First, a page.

Jamie Savan, director, and cornett (treble cornett by John McCann, mute cornett by Serge Delmas, and tenor cornett by Christopher Monk); Helen Roberts, cornett by Paolo Faniciulacci; Faye Newton, soprano, Oliver Webber, violi; Theresa Caudle, violin, and cornett (by Roland Wilson); Steven Devine, organ and harpsichord
Recorded in St. Mary’s College Chapel, New Oscott, Sutton Coldfield, England at A=466 Hz, ¼ comma mean tone temperament
It is well-documented that Venice was a fertile place to be for musicians in the early 17th century. This recording focusses on a single year, 1629, which could arguably be thought of as a time of particularly high activity. It is of note that the plague reached Venice the following year. The highly detailed and very interesting program notes by Jamie Savan state that perhaps one-third of the population of Venice died from the plague in 1630-1631. He notes that there are 50 extant publications from Venice in 1629, 30 from 1630, and none from 1631. For that reason alone, a study and recording of music from 1629 is valuable.
On this recording, we find the music of several familiar composers: Claudio Monteverdi, Heinrich Schutz (who was making his second visit), Biagio Marini, and Dario Castello (about whose life we know so little as to suspect possibly that he was a pseudonym for a more well-known composer). We also find wonderful music from lesser-known composers: Martino Pesenti, Orazio Tarditi, Giovanni Carrone, and Benedetto Re.
The performances are uniformly excellent. Faye Newton sings with a light, warmly expressive voice and delivers technical passages with the grace and elegance of a ballerina. Jamie Savan displays great virtuosity in the demanding works of Castello. He is also very sensitive in his phrasing and blends beautifully with Newton on Congratulamini mihi of Carrone where he is playing the mute cornettt. He plays tenor cornett on Donati’s Maria Virgo. Listeners will also be pleased with the excellent cornett playing offered by Helen Roberts and Theresa Caudle. Of note, Caudle is also heard playing violin on several works. The final track, Castello’s Sonata decima settima offers brilliantly virtuosic playing by Savan which is impressively echoed by Roberts and Caudle.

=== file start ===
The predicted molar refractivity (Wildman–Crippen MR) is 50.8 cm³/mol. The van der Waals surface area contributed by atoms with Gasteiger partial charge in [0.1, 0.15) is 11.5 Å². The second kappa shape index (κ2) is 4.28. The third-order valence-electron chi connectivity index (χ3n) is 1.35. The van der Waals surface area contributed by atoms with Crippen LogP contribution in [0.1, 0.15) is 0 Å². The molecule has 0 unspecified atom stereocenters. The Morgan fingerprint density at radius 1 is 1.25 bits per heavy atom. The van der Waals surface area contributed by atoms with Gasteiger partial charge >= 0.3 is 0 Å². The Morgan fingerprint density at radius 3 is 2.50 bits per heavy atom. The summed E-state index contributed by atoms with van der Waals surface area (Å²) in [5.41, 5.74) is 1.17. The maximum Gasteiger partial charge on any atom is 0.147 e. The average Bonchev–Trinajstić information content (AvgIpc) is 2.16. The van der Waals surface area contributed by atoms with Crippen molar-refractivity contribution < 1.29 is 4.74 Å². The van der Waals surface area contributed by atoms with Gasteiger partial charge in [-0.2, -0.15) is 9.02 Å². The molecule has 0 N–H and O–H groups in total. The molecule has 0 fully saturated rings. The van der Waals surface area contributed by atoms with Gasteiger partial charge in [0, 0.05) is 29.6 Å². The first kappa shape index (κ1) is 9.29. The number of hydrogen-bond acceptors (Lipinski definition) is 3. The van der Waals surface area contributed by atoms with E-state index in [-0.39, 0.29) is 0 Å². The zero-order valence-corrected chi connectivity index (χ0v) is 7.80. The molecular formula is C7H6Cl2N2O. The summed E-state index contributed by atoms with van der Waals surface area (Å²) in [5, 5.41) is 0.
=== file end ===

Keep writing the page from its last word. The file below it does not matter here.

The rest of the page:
In the notes, Jamie Savan mentions special efforts to tune the instruments as closely as possible using historical fingering patterns, citing recent research into original Venetian/Bassano cornets in the collection of the Acadamia Filarmonica. No further details are given. One hopes that in the future this will be expanded into some form of presentation to the early music community.
Venice 1629 is a delight on numerous levels. The performances are an excellent balance of graceful phrasing and virtuosity. The program is varied. As stated earlier, the works of several lesser-known composers are offered. There are six world premiere recordings on this disc. Finally, Jamie Savan prepared the performing editions of ten of the seventeen tracks. The recording represents a great deal of research, diligence, and creativity and deserves great attention for all performers or students of seventeenth century music.
-- James Miller